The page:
I had never traveled alone for more than a few days. The thought of traveling around the world alone scared me. I'm an introvert who doesn't like to be alone--is that weird? In addition, a tough two years of one medical issue after another significantly drained the Travel Fund that I had worked so hard to save for. I gave up on being able to do it. I was depressed, restless, unable to commit to or get excited about anything.

One of my only solo trips: a 4 day road trip down the California Coast in my beloved Tomatomobile
Sleeping in the Tomatomobile solidified our deep and lasting bond, best car ever
After about the 200th time a mentor or stranger had asked me about my post-graduation job plans and I gave a half-hearted answer of "I'm looking for postdocs" (a lie, because I wasn't) and feeling totally inadequate for not being excited about the next phase of my life, I remembered the dream. And I fought with it, and it grew in my head, and I started to tell my friends and family about it again, until one day my response to "you need to start looking for postdocs" was to break down and sob and admit that I didn't want to find a postdoc...not yet. I had a dream to follow.

That person (my advisor) was incredibly supportive, as were other people I was close to as I started to feel more comfortable talking about what I really wanted to do. Suddenly the sun started to come out, I started to get excited, I realized that I don't need a boyfriend or a full savings account or any other suite of excuses to travel. I may not make it around the world or snowboard on seven continents, but I can do a snowboard tour in the Andes (stop #1), backpack at the end of the world (stop #2), and work on a farm on a continent I've never been to before (stop #3?). And we'll see where it goes from there.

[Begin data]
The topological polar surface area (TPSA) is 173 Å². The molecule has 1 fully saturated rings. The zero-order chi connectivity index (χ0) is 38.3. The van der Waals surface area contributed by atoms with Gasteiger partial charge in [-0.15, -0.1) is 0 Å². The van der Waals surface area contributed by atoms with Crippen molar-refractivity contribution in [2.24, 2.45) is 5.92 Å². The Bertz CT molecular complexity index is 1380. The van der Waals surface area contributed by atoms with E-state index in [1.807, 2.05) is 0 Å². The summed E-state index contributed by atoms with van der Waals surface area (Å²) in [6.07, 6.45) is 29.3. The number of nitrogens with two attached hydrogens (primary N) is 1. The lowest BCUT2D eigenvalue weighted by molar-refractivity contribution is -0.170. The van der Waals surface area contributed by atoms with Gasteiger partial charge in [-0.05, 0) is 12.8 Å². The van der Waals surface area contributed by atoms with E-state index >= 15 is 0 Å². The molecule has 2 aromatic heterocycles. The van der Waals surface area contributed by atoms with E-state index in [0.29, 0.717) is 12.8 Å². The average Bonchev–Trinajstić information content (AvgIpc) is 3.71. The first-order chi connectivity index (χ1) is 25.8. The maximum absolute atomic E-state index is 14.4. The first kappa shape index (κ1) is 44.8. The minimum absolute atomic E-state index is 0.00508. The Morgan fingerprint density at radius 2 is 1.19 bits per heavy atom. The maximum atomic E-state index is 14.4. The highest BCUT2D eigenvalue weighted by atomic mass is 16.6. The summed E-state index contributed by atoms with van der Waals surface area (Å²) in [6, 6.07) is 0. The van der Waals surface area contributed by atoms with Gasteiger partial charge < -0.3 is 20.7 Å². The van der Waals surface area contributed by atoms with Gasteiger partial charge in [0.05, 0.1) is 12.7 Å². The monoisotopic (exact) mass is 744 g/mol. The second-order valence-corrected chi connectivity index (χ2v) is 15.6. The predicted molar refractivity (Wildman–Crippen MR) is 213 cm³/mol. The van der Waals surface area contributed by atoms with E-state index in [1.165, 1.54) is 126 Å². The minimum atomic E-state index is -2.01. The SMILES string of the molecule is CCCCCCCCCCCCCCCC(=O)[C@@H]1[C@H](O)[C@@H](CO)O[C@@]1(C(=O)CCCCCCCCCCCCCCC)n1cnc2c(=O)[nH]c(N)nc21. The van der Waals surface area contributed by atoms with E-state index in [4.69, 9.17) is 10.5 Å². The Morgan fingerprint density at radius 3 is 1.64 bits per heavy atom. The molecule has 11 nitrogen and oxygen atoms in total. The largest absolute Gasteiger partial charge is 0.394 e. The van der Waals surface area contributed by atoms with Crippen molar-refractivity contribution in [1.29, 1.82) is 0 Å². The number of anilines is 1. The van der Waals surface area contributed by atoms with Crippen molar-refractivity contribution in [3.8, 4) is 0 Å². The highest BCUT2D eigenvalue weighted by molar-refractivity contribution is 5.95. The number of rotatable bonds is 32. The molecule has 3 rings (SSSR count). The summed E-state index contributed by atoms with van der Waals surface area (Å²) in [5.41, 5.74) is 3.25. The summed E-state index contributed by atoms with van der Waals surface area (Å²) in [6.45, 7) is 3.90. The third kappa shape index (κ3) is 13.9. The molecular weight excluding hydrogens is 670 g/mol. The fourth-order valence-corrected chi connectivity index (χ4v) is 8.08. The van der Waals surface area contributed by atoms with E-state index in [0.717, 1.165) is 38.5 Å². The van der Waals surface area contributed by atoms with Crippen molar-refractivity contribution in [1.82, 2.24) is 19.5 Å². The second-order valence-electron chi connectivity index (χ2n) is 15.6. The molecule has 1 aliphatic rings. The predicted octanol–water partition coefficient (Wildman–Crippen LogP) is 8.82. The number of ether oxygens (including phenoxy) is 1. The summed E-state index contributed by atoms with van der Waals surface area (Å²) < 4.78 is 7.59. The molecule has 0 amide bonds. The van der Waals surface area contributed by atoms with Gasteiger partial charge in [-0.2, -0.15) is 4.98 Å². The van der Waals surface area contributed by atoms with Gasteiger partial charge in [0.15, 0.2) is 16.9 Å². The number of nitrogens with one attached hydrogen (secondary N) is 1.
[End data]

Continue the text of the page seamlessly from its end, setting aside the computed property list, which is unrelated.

Seven or so months later, I am days away from leaving. I am unspeakably, deeply, buzzing in my bones excited. I am also terrified, but in a good "this is going to be an adventure" way. I like doing things that terrify me. I need to do things that terrify me. It reminds me that I am, alone, capable and tougher than I sometimes think. But I won't be alone: I'll meet people along the way, I always do. And I'm not alone: I have an incredible network of people who love and inspire me every day, even when I'm miles or thousands of miles away. To all of you: stay in touch, and I look forward to sharing my adventure!